Sept. 19, 2007
Black Rock City, NV
They changed the name of what the DPW does from “cleanup” to “Playa Restoration” a couple years ago. The Burning Man Borg are as aware as anyone that naming is power, and that naming something right lends the right ideas and attitude. And the DPW are not Black Rock City’s janitors. We are its guardians — carrying out the final task to make sure a Burning Man can happen next year. That Burning Man is indeed, once again, the single largest Leave No Trace event on the planet.
Lollapalooza, Coachella, the Love Parade, Tour de Fat — at every single one of these festivals we’ve attended and worked, a metric ass-ton of crap covers the ground both during and after showtime.
We know, we know, Burning Man is an entirely different animal — a city of willful interaction and self-reliance rather than a passive concert-environment of spectation and consumption — and it shows. Events based on commercialism always hire an army of blue-collar workers to pick up trash and clean up the puke after everyone leaves.
At Burning Man … well, the community’s standards could always improve, and a couple bad apples spoil things considerably … but it bears repeating: The workers of Black Rock City are not out here because we’re janitors. We’re here striking and winterizing the infrastructure of the City — and then, we spend about three weeks doing a massive idiot check. Which allows the BLM to give us the go-ahead to throw it all again next year.
Three weeks of a 75-person crew stooping and MOOPing, and the desert floor once again becomes cleaner than ever in the years between when the Gold Rush-era settlers first crossed the playa and when Micheal Micheal and friends first suggested moving the burning dude out here. Out to the place where it looks like Luke Skywalker’s parents might pop out of the ground and Jawas lurk at the base of the mountains by Frog Pond.
D.A., the head of Playa Restoration, said in his welcome-to-line-sweeps speech yesterday that, with the way we clean up after ourselves, we citizens of Black Rock City can teach the world how to be. We say with this little trash on the ground where two weeks ago, a teeming city of 48,000ish people got into some weird shit — we are already teaching the world how to be. Most folks who come out to Burning Man can’t help taking this kind of behavior home and spreading it around and leading by example, even just a little bit. It’s just so … easy and satisfying to make things better. To work for fun. Work is art. Art is work. Do stuff.
The ratio is this: One cleanup worker for every 800 or so residents of Black Rock City. But nobody seems to be worried.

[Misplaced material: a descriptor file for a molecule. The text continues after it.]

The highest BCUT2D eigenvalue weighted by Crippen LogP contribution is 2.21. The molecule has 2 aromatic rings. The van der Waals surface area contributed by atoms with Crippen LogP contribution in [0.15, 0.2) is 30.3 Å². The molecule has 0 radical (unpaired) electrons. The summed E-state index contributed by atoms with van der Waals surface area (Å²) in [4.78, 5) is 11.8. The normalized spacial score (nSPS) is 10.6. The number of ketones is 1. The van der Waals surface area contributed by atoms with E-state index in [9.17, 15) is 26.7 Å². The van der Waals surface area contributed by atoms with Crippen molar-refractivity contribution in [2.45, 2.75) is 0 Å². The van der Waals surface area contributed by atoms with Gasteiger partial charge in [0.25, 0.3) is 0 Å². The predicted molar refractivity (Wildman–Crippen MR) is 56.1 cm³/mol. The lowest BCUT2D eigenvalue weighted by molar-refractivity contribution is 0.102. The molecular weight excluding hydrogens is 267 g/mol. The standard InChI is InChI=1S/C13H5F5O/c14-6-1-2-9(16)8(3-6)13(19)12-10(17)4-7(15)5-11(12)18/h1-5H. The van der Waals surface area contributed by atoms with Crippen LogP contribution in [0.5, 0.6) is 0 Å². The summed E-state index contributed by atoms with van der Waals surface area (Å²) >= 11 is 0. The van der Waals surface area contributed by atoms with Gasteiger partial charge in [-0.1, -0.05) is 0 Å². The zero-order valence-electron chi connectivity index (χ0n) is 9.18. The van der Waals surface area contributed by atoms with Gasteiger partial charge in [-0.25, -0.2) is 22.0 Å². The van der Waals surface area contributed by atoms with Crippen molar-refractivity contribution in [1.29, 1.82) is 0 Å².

Good job, everybody. Except you over there. Tape your Astro-Turf and stop bringing unshelled seeds and glitter to the desert, jackass.
The ravens score all the good stuff before we do. Jewelry, shiny tokens, mystery pills. We’ve always longed for an ornithologist to compile a photo essay of birds’ nests on the borders of this half of the Desert. We’re sure they’re disco-fabulous.
By the time Line Sweeps start, most of what’s left for us to pick up is: coals, wood chips, string, shade cloth bits, carpet pieces, Astro-Turf frayings, Zip-Ties, glittery pieces of tinsel, and human hair. Let’s just put it this way: The amount of work done does NOT correspond directly to the tonnage accrued at the end of the day in one’s MOOP bucket.
So, SO much bending. Muscles hate it / love it.
Why do we slave, then? Because we get to be zombies together. You don’t need drugs when you’re lurching over the hot desert floor in the bright sunshine, with repurposed water receptacle in one hand and MOOP stick or Leatherman in the other (Thirteen says: It’s like a bird’s beak!), scrutinizing the ground for the tiniest of particles to retrieve and dispose of. Walking around in swoops like a pigeon on crack for 8 hours a day for three weeks. Having batshit conversations and teetering on the brink of dehydration.
It’s fun if you think it is. Where else in the world can you find a Post-It note that says:
Danny said: My friends are going to hell. I said why? D: Because they’re dirty … I’m really gonna miss my friends when I’m in heaven.
Another anomalous wall of dust came up, as they do, sometimes …Then the rain started to come down, and we all got to go home early.
We saw three different crazy-looking prehistoric bugs today.
No Jawas, though. Not yet.
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